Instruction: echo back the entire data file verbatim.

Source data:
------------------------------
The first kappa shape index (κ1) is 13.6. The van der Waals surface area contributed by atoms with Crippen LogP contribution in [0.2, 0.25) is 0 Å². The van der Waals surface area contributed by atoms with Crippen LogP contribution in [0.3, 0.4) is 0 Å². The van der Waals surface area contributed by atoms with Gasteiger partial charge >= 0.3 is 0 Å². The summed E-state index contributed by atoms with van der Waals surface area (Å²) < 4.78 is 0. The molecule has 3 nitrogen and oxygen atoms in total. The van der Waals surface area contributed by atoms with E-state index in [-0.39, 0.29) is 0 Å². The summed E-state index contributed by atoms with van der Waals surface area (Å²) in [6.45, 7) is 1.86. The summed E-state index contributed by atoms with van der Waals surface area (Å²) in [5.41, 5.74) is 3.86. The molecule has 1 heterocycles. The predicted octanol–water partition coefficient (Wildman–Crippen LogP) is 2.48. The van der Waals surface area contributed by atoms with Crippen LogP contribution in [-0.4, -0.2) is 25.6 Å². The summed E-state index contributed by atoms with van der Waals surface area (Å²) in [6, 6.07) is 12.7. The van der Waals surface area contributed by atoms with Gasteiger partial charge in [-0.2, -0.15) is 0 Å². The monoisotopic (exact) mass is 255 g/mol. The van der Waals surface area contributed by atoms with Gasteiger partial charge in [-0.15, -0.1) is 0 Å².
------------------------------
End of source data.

The first kappa shape index (κ1) is 13.6. The van der Waals surface area contributed by atoms with Crippen LogP contribution in [0.2, 0.25) is 0 Å². The van der Waals surface area contributed by atoms with Crippen LogP contribution in [0.3, 0.4) is 0 Å². The van der Waals surface area contributed by atoms with Gasteiger partial charge >= 0.3 is 0 Å². The summed E-state index contributed by atoms with van der Waals surface area (Å²) < 4.78 is 0. The molecule has 3 nitrogen and oxygen atoms in total. The van der Waals surface area contributed by atoms with E-state index in [-0.39, 0.29) is 0 Å². The summed E-state index contributed by atoms with van der Waals surface area (Å²) in [6.45, 7) is 1.86. The summed E-state index contributed by atoms with van der Waals surface area (Å²) in [5.41, 5.74) is 3.86. The molecule has 1 heterocycles. The predicted octanol–water partition coefficient (Wildman–Crippen LogP) is 2.48. The van der Waals surface area contributed by atoms with Crippen LogP contribution in [-0.4, -0.2) is 25.6 Å². The summed E-state index contributed by atoms with van der Waals surface area (Å²) in [6, 6.07) is 12.7. The van der Waals surface area contributed by atoms with Gasteiger partial charge in [-0.2, -0.15) is 0 Å². The monoisotopic (exact) mass is 255 g/mol. The van der Waals surface area contributed by atoms with Gasteiger partial charge in [-0.15, -0.1) is 0 Å².